Marshall Chapman performs.

I started my day on Thursday in Harrogate for a homecoming meeting. I hit the road before noon heading back to DSOL to finish the ABA photo project. Later that evening Writer-in-Residence Darnell Arnoult welcomed Marshall Chapman for the opening of the Appalachian Reading Series. Chapman, a Nashville-fixture, is an accomplished songwriter and essayist. She even stared alongside Gwyneth Paltrow and Tim McGraw in the movie Country Strong, she played Paltrow’s road manager. The program was co-sponsored by the Music Department. Chapman performed her music and read from her new book, They Came to Nashville. Afterwards, she met with the crowd and signed books.

 

Marshall Chapman signs Charlie Allen's kindle during the Appalachian Reading Series event on Thursday.

 

And I’m not really sure how Friday got away from me so quickly, but here I am, signing off at 11:11 p.m. (make a wish) whew…. What a week.

 

A day of days for the Duncan School of Law

6 Sep


And with that, the Tennessee Supreme Court was in session at the LMU-Duncan School of Law. What an exciting time for LMU’s young law school. For the roughly 200 students, it was an opportunity to see the state’s highest court in action; for Dean Sydney A. Beckman, his faculty and the administration of LMU, it was a watershed moment in the institution’s lifespan.

 

LMU Chairman Pete DeBusk and LMU-DSOL Dean Sydney A. Beckman take in the action just prior to the Supreme Court proceedings.

When Beckman and company set out to build a law school at LMU, chief among their goals was to harness technology to enhance a student’s experience. They wanted to employ faculty who had practice experience and could offer advice from the life lessons they had learned in their careers. They wanted to provide their students with mentors, as well as teachers, and make sure access was never an issue. They sought to build a facility that could and would host even the state’s highest court so students could observe the law in action.

Last Wednesday, as Justice Sharon G. Lee, Justice Gary R. Wade, Chief Justice Cornelia A. Clark, Justice Janice M. Holder and Justice William C. Koch entered DSOL’s courtroom to the sound of a gavel striking the bench, I could not help but feel a swell of pride for the school, its students, faculty and Dean Beckman.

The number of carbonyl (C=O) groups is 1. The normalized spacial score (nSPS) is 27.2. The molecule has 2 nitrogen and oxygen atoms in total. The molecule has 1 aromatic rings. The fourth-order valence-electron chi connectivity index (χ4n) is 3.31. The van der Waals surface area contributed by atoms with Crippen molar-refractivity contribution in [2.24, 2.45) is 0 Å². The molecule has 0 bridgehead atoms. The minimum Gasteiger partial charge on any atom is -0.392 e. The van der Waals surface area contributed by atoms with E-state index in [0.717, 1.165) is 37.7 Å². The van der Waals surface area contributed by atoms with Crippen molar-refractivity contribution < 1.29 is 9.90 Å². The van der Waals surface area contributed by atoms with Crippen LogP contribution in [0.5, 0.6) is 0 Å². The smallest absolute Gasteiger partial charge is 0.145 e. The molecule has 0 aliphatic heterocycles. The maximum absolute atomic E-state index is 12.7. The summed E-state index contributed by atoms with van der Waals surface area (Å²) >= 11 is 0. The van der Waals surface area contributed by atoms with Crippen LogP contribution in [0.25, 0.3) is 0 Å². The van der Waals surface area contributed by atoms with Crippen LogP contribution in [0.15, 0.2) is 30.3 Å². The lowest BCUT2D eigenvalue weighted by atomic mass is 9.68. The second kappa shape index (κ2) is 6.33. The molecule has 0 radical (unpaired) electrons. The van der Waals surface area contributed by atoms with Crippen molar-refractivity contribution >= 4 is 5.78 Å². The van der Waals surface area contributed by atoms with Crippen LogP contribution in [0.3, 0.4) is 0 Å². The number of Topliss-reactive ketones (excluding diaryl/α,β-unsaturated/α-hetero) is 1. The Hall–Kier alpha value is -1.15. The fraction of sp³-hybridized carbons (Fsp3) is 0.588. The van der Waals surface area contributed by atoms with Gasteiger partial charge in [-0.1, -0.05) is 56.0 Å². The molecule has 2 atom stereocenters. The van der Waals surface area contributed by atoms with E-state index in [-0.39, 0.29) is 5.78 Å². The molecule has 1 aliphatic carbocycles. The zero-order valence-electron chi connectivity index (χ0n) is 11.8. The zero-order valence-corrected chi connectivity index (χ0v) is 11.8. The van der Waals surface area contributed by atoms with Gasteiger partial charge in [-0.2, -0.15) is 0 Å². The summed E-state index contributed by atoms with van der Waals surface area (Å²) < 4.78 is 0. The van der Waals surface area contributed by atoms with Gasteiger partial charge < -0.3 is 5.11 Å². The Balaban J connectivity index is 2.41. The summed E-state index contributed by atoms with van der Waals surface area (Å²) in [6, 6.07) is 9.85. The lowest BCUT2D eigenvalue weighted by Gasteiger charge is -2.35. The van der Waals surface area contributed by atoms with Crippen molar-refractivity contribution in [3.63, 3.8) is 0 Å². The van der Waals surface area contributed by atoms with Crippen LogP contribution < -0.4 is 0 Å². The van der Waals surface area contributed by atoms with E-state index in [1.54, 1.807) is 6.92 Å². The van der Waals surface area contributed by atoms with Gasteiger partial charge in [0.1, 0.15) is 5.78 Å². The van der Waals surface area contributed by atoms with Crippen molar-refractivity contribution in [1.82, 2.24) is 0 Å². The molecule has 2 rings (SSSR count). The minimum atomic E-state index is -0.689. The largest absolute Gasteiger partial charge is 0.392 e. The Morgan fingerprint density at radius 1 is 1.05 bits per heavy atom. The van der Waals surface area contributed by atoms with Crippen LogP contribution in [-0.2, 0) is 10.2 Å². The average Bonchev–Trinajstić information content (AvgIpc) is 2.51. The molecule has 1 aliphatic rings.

James Alexander of the Old City Hall Partnership, Lincoln Memorial University (LMU) President Nancy B. Moody and Knoxville Mayor Bill Haslam sign lease agreements to allow LMU to occupy the Old City Hall Building in Knoxville while LMU Board Chairman Autry O.V. “Pete” DeBusk looks on.

Sitting in the very same room that had hosted the lease signing in February of 2008 it’s impossible to quantify just how much has changed in “Old City Hall.” Back then, LMU was still developing plans for the facility that “might” include a possible school of law. Soon after the lease signing, LMU notified the Southern Association of Colleges and Schools and the Tennessee Board of Law Examiners of its intent to pursue a jurisprudence degree. Dean Beckman, hadn’t made his first visit to Knoxville yet and was still a faculty member at the Charleston School of Law. He would join LMU in July of 2008. To think of all the man hours that have been spent to get that “possible law school” to the point where it would host the state’s highest court is staggering.

Beyond the pride in how far we’ve come, Wednesday was a celebration of the potential of what is yet to come. As the overflow crowd gathered to hear oral arguments presented in three cases, including a death penalty appeal, it isn’t hard to imagine that some students might one day present their own arguments before the Tennessee Supreme Court. Likewise, it isn’t a far stretch to envision other judges and area courts presiding over the bench in the LMU-DSOL courtroom.

 

 

The Return of the Mary Todd of Old

31 Aug

I have already shared the story of the LMU-Duncan School of Law’s beloved peahen, Mary Todd. Recently, there has been much concern surrounding Mary Todd and her well being, so earlier this week when I saw her perched on the roof of her purple house I breathed a heavy sigh of relief.

 

The corner where Mary Todd made a nest for her eggs.

Midway through July, the gentle bird that had spent the past three years splitting time between her comfy house, an adjacent courtyard and LMU-DSOL’s roof began to display some uncharacteristic behaviors. She holed up in one area and stayed put. Later she started reacting unpredictably when people approached her, even the students who had been responsible for leaving food for her.